While the house’s functionality and spatiality border the typical, its materiality is where the Miner Road House exudes a distinct character, and a latent mechanism that allows operational savings for its owners. Materials and methods were carefully considered in the house’s conception, with an emphasis on the balance between first costs, involving manufacture and accrual, and lifecycle costs. Simple yet bold choices, including the 14 gauge corten steel rain screen for the exterior skin, oak wood in the interiors, and shotcrete in the foundation, lent the advantage of nearly zero annual maintenance cost and lower labour costs, along with reduced complexity in detailing owing to a certain purity in mass and form. This further allowed for reallocation of a large part of the budget in optimising and upgrading mechanical, insulation, and glazing systems that all prove to be long term investments in energy savings for the residence.
In making the net zero vision a reality, the residence further comes armed with an array of sophisticated systems that it expertly conceals within its monolithic metallic appearance. An 8.1 kW photovoltaic assembly provides an unhindered supply of renewable energy on-site, even touted to produce a surplus in its first year of operation. In a somewhat paradoxical nod to natural living that the house professes, rainwater is collected via a waterfall from the roof at the end of the hallway and is stored in subterranean tanks for use in toilets and laundry. Greywater is collected separately and reused for irrigation, while an energy recovery ventilator is used to provide fresh air.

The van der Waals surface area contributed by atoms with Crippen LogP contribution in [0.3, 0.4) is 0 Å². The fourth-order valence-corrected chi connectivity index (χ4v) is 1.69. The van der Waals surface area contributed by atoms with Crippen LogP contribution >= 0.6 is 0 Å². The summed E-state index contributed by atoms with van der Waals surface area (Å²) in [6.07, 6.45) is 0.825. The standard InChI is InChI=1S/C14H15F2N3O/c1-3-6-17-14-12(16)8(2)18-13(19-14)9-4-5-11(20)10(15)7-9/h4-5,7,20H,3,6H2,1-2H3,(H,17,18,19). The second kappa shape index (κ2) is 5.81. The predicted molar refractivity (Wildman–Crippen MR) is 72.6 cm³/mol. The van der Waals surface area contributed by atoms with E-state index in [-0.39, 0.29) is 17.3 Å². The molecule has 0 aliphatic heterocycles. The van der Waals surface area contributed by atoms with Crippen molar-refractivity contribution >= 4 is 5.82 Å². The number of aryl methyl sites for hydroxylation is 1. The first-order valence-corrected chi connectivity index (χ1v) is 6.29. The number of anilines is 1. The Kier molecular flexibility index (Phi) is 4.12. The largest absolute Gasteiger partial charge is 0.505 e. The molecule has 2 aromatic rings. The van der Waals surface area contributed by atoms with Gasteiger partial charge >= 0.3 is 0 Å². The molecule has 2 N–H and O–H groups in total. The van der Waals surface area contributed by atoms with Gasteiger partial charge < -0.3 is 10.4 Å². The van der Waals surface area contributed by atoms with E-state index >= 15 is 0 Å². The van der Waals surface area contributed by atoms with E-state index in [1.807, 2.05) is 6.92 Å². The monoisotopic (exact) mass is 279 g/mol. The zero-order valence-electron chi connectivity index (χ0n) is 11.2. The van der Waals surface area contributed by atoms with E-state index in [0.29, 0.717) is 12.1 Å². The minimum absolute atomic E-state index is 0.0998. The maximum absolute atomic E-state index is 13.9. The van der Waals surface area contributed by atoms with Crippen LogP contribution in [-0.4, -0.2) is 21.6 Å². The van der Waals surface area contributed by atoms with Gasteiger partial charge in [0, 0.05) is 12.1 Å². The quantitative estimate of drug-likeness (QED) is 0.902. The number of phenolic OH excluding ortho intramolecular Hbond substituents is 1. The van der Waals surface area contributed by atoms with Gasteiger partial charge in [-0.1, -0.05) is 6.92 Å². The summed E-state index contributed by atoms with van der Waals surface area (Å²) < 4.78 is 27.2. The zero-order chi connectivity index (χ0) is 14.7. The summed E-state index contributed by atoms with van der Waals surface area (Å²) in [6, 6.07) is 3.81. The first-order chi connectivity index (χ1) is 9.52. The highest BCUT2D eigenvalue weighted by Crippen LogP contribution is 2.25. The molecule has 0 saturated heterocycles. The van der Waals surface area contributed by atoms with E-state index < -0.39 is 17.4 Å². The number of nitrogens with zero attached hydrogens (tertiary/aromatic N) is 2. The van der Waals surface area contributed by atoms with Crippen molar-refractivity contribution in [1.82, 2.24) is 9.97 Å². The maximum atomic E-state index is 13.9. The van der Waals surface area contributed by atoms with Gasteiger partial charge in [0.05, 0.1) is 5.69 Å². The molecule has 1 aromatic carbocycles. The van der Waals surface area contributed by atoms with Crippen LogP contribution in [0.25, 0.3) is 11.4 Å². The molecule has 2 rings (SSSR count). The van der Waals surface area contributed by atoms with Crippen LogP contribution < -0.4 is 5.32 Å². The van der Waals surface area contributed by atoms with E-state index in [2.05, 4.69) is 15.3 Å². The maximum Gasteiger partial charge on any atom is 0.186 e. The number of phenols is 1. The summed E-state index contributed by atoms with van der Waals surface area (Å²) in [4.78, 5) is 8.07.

The paradox I mentioned earlier comes full circle as one takes note of these measures in the house’s interiors. Unfinished oak ceilings and walls, although acoustically detailed to intentioned finesse, become increasingly reminiscent of the oak tree on its grounds, sheltering the residence. The smell of it, a resounding tap on its surface as one takes a walk through the house, and the sound of the rainwater, machinated into free-falling through engineered spouts is bound to build a multisensory connection to the immediate landscape outside. “The sum total of the limited and landscape-driven materials presents a relaxed and quiet built environment that allows the senses to focus on the natural environment. A haptic connection to the rhythms of our planet is present in the lives of the family”, states Faulkner Architects’ design team on these definitive material choices.
Name: Miner Road House
Location: Orinda, California
Architect: Faulkner Architects
Interior Design: Faulkner Architects with DZINE Concept
Civil Engineering: Lea & Braze Engineering
Structural Engineering: CFBR Structural Group
Mechanical, Plumbing and Electrical Engineering: Davis Energy Group
Landscape Architect: Thuilot Associates
Acoustics: Bob Hodas Acoustic Analysis
3D Model: Garrett Faulkner
Contractor: Ethan Allen Construction